Test out your adventurous streak by exploring ice caves,diving between the tectonic plates, or taking a horseback ride on Icelandic ponies.

Photo: iStock/mafra3


The Emerald Isle received a positive nod from both Russell and Stewart. “I would have no trouble going to Ireland and renting a car and driving around on my own,” says Stewart, who points out that English speaking countries are a more obvious choice for those traveling solo. “If you don’tspeak the language and you get into trouble, how are you going to get yourself out?”

However, she does warn that in relatively safe places like Ireland, you do open yourself up to the chance of more crime, such as pickpocketing, when you go to the country’s biggest cities — but bear in mind this is true of essentially any major city around the globe.

From the rolling green countryside to countless castles, Ireland offers up a ton of magic to explore. If your time is limited, consider a multi-day Shamrocker tour,which offers tours for independent travelers that cover Ireland’s best highlights.

Worst Places

Photo: iStock/Roney Jon


“India is constantly showing up on the radar for the worst countries to travel to as a woman,” says Russell. The U.S. Department of State currently has a Level2 warning for exercising increased caution due to crime and terrorism in the country and advises not traveling alone there, particularly if you're female. According to the site, violent crime, such as sexual assault, has occurred at tourist sites and in other locations. “A lot of girls are going to India, but it’s not a safe country,” says Stewart. “You read in the news all the time of people getting [into] trouble in India."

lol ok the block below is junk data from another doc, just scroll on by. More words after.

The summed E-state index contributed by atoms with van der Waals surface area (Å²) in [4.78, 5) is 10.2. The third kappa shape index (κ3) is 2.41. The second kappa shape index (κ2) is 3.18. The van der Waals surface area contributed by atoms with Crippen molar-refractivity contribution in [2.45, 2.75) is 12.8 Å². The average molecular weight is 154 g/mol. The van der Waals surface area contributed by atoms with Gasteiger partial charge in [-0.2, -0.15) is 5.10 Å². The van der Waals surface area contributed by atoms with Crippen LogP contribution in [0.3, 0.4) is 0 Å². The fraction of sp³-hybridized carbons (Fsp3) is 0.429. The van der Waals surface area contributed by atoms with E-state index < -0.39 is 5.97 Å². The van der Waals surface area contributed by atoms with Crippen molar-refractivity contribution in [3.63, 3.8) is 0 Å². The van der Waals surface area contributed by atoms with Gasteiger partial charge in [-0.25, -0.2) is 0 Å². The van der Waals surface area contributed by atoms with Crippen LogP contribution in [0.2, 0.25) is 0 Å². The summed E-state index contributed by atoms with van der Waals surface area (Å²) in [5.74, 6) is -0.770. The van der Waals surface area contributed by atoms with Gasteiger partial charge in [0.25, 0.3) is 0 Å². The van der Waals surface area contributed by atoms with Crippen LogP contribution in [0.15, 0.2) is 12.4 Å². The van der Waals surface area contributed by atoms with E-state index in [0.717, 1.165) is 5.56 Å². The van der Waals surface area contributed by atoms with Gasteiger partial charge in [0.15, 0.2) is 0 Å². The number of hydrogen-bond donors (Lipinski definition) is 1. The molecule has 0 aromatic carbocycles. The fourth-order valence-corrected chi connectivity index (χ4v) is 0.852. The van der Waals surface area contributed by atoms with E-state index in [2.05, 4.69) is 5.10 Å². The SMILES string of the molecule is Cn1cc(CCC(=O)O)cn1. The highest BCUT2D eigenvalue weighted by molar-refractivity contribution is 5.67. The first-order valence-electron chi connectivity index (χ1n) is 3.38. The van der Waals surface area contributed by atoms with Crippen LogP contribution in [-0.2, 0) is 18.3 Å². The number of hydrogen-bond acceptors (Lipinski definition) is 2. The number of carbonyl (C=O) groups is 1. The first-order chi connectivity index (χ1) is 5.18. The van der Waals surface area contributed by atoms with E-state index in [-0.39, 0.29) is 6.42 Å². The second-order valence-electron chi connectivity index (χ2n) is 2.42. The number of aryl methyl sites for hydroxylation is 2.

Take, for example, Russell’s experience when touring the Ganges River in Varanasi with the group she was traveling with. Thousands of locals were there at dusk; one of them took Russell by the arm to the base of the river and had her place candles in the water for her mother and father. “Not only is the water there horribly polluted and unsafe but I was then forced to dish out some rupees in order to reunite me back with my tour group,” I dub the experience spiritually horrifying.”

If you do go, wear long, loose clothing that covers your shoulders — Indian clothing will obviously be your best bet — and end your day early so you’re not out at night.

Photo: iStock/Douglas Olivares


Both Russell and Stewart warn against traveling to Venezuela by yourself. Not only does the country have one of the highest murder rates in the world, but it’s also witnessing an increase in human trafficking - a problem for both local women and tourists.